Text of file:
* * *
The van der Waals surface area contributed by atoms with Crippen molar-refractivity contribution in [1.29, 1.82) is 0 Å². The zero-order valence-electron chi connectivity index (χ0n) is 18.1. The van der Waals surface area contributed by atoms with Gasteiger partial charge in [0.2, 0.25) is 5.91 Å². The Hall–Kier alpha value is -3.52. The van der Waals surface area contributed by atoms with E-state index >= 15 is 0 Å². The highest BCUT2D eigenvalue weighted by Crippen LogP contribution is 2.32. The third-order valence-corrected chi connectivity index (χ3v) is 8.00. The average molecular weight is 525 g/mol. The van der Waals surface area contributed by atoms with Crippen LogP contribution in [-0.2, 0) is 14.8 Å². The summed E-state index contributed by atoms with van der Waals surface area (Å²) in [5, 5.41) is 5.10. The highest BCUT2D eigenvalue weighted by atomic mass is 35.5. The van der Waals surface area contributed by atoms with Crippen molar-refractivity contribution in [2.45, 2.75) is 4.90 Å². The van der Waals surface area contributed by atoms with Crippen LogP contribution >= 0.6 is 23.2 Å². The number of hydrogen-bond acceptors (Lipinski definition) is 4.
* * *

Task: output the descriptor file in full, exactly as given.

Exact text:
The van der Waals surface area contributed by atoms with Crippen molar-refractivity contribution in [1.29, 1.82) is 0 Å². The zero-order valence-electron chi connectivity index (χ0n) is 18.1. The van der Waals surface area contributed by atoms with Gasteiger partial charge in [0.2, 0.25) is 5.91 Å². The Hall–Kier alpha value is -3.52. The van der Waals surface area contributed by atoms with E-state index >= 15 is 0 Å². The highest BCUT2D eigenvalue weighted by Crippen LogP contribution is 2.32. The third-order valence-corrected chi connectivity index (χ3v) is 8.00. The average molecular weight is 525 g/mol. The van der Waals surface area contributed by atoms with Crippen LogP contribution in [-0.2, 0) is 14.8 Å². The summed E-state index contributed by atoms with van der Waals surface area (Å²) in [5, 5.41) is 5.10. The highest BCUT2D eigenvalue weighted by atomic mass is 35.5. The van der Waals surface area contributed by atoms with Crippen molar-refractivity contribution in [2.45, 2.75) is 4.90 Å². The van der Waals surface area contributed by atoms with Crippen LogP contribution >= 0.6 is 23.2 Å². The number of hydrogen-bond acceptors (Lipinski definition) is 4.